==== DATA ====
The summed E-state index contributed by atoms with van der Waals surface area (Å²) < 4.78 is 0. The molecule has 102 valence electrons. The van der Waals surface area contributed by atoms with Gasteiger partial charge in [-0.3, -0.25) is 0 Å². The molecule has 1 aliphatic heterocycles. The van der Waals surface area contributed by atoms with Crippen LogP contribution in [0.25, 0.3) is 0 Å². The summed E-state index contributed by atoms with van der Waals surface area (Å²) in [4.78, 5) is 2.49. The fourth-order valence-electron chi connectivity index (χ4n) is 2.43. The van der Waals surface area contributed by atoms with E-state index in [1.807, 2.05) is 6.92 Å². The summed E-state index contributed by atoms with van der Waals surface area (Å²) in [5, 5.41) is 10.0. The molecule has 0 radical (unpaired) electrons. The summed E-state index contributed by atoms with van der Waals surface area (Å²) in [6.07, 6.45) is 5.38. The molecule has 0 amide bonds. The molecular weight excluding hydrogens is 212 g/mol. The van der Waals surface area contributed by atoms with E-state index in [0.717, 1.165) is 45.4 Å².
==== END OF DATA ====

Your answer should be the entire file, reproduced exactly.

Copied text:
The summed E-state index contributed by atoms with van der Waals surface area (Å²) < 4.78 is 0. The molecule has 102 valence electrons. The van der Waals surface area contributed by atoms with Gasteiger partial charge in [-0.3, -0.25) is 0 Å². The molecule has 1 aliphatic heterocycles. The van der Waals surface area contributed by atoms with Crippen LogP contribution in [0.25, 0.3) is 0 Å². The summed E-state index contributed by atoms with van der Waals surface area (Å²) in [4.78, 5) is 2.49. The fourth-order valence-electron chi connectivity index (χ4n) is 2.43. The van der Waals surface area contributed by atoms with E-state index in [1.807, 2.05) is 6.92 Å². The summed E-state index contributed by atoms with van der Waals surface area (Å²) in [5, 5.41) is 10.0. The molecule has 0 radical (unpaired) electrons. The summed E-state index contributed by atoms with van der Waals surface area (Å²) in [6.07, 6.45) is 5.38. The molecule has 0 amide bonds. The molecular weight excluding hydrogens is 212 g/mol. The van der Waals surface area contributed by atoms with E-state index in [0.717, 1.165) is 45.4 Å².